Bizarre 3rd Millennium BC ‘Trojan Cups’ Imported from Troy Become November 2020 ‘Exhibit of the Month’ in Bulgaria’s National Museum of Archaeology

Bizarre 3rd Millennium BC ‘Trojan Cups’ Imported from Troy Become November 2020 ‘Exhibit of the Month’ in Bulgaria’s National Museum of Archaeology

These two more than 4,000-year-old “Trojan Cups”, likely imports from ancient Troy, have been found in an Early Bronze Age settlement near the Bulgarian – Turkish border. Photo: National Institute and Museum of History

A couple of bizarrely shaped ceramic cups from the 3rd millennium BC, or the Early Bronze Age, which are believed to have originated in ancient Troy, and are known as the Trojan Cups, have been declared “exhibit(s)" of the month for November 2020 by Bulgaria’s National Institute and Museum of Archaeology in Sofia.

The Trojan Cups in question have been discovered during excavations of an Early Bronze Age settlement near today’s town of Mihalich, in the Sakar Mountain, in Southeast Bulgaria, close to the border with the European part of Turkey, some 200 kilometers north of the site of ancient Troy near Asia Minor’s Aegean Sea coast.

The more than 4,000-year-old Trojan Cups have just now been brought to the public’s attention.

Each of the two Trojan Cups presented by the National Museum of Archaeology in Sofia is a tall, narrow ceramic vessel with large symmetrical handles starting at the middle, and going down to the bottom of the cup.

“The Cups are known in archaeological literature as “Trojan Cups" or Depas Amphikipellon, they are among the most popular and discussed ceramic shapes from the Early Bronze Age," says Bulgaria’s National Institute and Museum of Archaeology.

It notes that the Trojan Cups are connected with the discovery of ancient Troy, the city-state whose story was told by Ancient Greek poet Homer in his epic Iliad about the Trojan War.

“They owe their fame to the wrongful identification proposed by German archaeologist Heinrich Schliemann during his excavations in Troy with a certain vessel from the depas amphikipellon type mentioned by Homer in the Iliad," the Museum says.

These two more than 4,000-year-old “Trojan Cups”, likely imports from ancient Troy, have been found in an Early Bronze Age settlement near the Bulgarian – Turkish border. Photo: National Institute and Museum of History

These two more than 4,000-year-old “Trojan Cups”, likely imports from ancient Troy, have been found in an Early Bronze Age settlement near the Bulgarian – Turkish border. Photo: National Institute and Museum of History

These two more than 4,000-year-old “Trojan Cups”, likely imports from ancient Troy, have been found in an Early Bronze Age settlement near the Bulgarian – Turkish border. Photo: National Institute and Museum of History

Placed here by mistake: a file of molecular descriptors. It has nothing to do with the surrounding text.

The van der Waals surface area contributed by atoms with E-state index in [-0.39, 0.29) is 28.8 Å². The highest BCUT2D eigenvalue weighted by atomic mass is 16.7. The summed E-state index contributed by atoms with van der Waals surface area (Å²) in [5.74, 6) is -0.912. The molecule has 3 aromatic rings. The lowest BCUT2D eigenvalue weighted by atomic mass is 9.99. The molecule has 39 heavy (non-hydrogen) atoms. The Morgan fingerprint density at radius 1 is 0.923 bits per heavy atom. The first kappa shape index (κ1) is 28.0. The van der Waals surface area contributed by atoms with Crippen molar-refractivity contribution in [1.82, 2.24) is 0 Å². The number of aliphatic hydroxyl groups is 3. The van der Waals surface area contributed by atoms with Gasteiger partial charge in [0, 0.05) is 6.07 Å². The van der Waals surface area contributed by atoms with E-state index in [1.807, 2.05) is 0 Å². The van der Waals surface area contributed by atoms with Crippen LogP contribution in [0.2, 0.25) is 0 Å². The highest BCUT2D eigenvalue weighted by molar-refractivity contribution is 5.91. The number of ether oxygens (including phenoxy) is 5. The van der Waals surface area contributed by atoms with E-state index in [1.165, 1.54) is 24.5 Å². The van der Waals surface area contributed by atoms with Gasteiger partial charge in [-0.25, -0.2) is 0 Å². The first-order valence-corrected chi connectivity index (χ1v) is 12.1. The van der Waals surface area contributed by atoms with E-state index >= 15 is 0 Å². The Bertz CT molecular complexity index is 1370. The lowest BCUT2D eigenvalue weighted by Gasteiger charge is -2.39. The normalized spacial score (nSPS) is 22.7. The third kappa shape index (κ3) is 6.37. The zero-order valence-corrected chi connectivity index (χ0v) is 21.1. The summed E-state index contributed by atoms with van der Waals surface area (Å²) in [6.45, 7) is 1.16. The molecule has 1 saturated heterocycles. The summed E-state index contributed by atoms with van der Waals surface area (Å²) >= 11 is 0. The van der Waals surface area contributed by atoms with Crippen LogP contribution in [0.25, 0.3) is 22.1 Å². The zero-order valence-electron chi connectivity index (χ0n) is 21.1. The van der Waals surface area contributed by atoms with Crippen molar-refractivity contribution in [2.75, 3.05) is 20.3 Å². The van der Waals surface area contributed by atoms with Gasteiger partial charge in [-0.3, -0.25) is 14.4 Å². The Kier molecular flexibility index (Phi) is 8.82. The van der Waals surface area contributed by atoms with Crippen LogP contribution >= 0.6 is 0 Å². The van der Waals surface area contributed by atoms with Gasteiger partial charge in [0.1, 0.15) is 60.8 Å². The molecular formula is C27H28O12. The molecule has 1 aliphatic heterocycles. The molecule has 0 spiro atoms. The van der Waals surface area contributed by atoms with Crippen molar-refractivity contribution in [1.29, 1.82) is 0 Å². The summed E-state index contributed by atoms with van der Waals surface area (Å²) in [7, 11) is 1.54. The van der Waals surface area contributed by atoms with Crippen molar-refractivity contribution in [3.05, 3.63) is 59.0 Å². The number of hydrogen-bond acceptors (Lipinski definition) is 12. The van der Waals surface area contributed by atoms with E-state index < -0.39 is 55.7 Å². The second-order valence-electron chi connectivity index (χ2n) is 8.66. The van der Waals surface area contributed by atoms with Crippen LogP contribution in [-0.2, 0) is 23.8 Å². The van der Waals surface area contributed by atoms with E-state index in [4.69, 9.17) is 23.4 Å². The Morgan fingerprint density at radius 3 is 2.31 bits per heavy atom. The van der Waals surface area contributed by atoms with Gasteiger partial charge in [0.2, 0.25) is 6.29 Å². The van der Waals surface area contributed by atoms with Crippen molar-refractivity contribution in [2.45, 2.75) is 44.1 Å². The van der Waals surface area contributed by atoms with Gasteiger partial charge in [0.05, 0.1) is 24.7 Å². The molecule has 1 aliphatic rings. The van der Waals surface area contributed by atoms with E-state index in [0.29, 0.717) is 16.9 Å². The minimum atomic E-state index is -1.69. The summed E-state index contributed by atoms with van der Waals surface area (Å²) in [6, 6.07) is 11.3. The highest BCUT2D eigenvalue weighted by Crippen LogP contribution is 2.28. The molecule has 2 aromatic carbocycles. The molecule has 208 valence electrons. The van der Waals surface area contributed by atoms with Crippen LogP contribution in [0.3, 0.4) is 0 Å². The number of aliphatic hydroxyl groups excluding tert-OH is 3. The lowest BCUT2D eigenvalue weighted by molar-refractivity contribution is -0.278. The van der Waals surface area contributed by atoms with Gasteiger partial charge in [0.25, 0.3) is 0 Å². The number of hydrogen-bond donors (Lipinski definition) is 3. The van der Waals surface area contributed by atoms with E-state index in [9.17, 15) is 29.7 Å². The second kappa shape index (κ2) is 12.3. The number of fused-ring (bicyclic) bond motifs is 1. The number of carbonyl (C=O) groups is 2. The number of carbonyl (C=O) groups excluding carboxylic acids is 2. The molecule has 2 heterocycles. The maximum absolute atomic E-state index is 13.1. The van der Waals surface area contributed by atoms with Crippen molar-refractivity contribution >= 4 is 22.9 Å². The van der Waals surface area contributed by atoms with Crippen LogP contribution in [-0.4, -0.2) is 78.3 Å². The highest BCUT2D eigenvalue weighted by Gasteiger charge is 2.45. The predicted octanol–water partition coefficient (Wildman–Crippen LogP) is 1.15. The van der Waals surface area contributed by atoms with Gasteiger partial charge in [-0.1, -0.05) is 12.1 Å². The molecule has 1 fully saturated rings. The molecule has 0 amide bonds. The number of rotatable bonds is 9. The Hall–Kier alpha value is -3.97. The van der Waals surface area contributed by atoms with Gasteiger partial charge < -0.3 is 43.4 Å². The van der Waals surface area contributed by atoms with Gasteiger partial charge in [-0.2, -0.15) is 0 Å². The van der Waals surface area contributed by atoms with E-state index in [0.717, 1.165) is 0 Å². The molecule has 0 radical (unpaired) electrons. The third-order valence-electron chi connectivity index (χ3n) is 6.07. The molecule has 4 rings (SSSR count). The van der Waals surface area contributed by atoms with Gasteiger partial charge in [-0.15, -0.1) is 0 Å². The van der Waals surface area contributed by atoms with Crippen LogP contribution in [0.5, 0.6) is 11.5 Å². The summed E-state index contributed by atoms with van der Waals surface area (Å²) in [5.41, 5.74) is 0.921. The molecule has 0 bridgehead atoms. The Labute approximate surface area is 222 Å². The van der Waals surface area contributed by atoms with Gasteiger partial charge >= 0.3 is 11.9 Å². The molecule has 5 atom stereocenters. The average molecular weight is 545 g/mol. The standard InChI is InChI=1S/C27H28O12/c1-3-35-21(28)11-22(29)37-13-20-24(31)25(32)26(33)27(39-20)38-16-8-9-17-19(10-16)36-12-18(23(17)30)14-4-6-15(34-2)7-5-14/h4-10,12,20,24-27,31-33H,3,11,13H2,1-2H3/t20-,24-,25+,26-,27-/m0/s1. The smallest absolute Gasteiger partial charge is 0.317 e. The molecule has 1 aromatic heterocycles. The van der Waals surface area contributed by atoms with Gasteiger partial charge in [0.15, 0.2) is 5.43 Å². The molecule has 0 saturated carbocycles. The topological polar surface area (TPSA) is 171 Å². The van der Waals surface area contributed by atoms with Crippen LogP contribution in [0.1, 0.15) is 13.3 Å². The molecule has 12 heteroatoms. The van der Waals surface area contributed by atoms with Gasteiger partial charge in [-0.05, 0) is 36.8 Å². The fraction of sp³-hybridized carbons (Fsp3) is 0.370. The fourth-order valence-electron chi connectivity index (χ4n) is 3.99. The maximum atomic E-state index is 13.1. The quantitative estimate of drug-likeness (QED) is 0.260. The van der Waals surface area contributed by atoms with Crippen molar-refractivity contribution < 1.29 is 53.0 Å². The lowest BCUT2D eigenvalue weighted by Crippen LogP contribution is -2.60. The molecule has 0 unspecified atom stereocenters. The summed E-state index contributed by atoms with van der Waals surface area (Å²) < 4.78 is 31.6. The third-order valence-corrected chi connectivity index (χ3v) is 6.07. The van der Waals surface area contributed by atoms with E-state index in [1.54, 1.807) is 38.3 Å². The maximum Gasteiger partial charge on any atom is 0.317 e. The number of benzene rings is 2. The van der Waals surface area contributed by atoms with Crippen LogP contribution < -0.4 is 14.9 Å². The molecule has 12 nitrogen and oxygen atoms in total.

These two more than 4,000-year-old “Trojan Cups”, likely imports from ancient Troy, have been found in an Early Bronze Age settlement near the Bulgarian – Turkish border. Photo: National Institute and Museum of History

It notes that the emergence and distribution of the so called “Trojan Cups" testifies to the intensive cultural and commercial contacts in the Aegean Sea world, the Balkan Peninsula, Anatolia (the Asia Minor Peninsula), and Northern Syria.

This includes the role in the said trade of Ancient Thrace, which occupied the eastern and central part of the Balkan Peninsula.

The two Trojan Cups owned by the National Institute and Museum of Archaeology in Sofia have been discovered near the Early Bronze Age settlement Mihalich, on the southern slopes of the Sakar Mountain in Southeast Bulgaria, about 1.5 kilometers away from today’s town of Mihalich.

The archaeologists hypothesize that two bizarrely shaped ceramic cups from the 3rd millennium BC have been imported from ancient Troy.

The Trojan War described by Homer in the Iliad itself is believed to have taken place ca. 1,300 – 1,200 BC, at the end of the Bronze Age, and towards the beginning of the Iron Age.

According to Homer’s Iliad, the Ancient Thracians were crucial allies of the Trojans.

The archaeological site of the 3rd millennium BC Early Bronze Age settlement of Mihalich in the Sakar Mountain in Southeast Bulgaria, near the border with Turkey where the two Trojan Cups have been discovered. Photo: National Institute and Museum of Archaeology

“It is worth underscoring that these specific vessels could be viewed as not only a commercial item but also as an indicator for the organizing of wine production and the traditions in drinking alcohol," the National Museum of Archaeology in Sofia says.

“It is interesting that most [Trojan] cups are unstable when filled up with a liquid, and they were probably used during ceremonies involving the consumption of wine, usually held by the elite," the Museum concludes.

The 3rd millennium BC Trojan Cups have been exhibited in the Prehistory Hall of the National Museum of Archaeology in Sofia, on the lower floor in the northern wing of its building.

The Sakar Mountain, the site of the Mihalich prehistoric settlement, is also the discovery site of some of the oldest gold artifacts in the world, the Sakar Gold Treasure.

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Ivan Dikov, the founder of ArchaeologyinBulgaria.com, is the author of the book Plunder Paradise: How Brutal Treasure Hunters Are Obliterating World History and Archaeology in Post-Communist Bulgaria, among other books.

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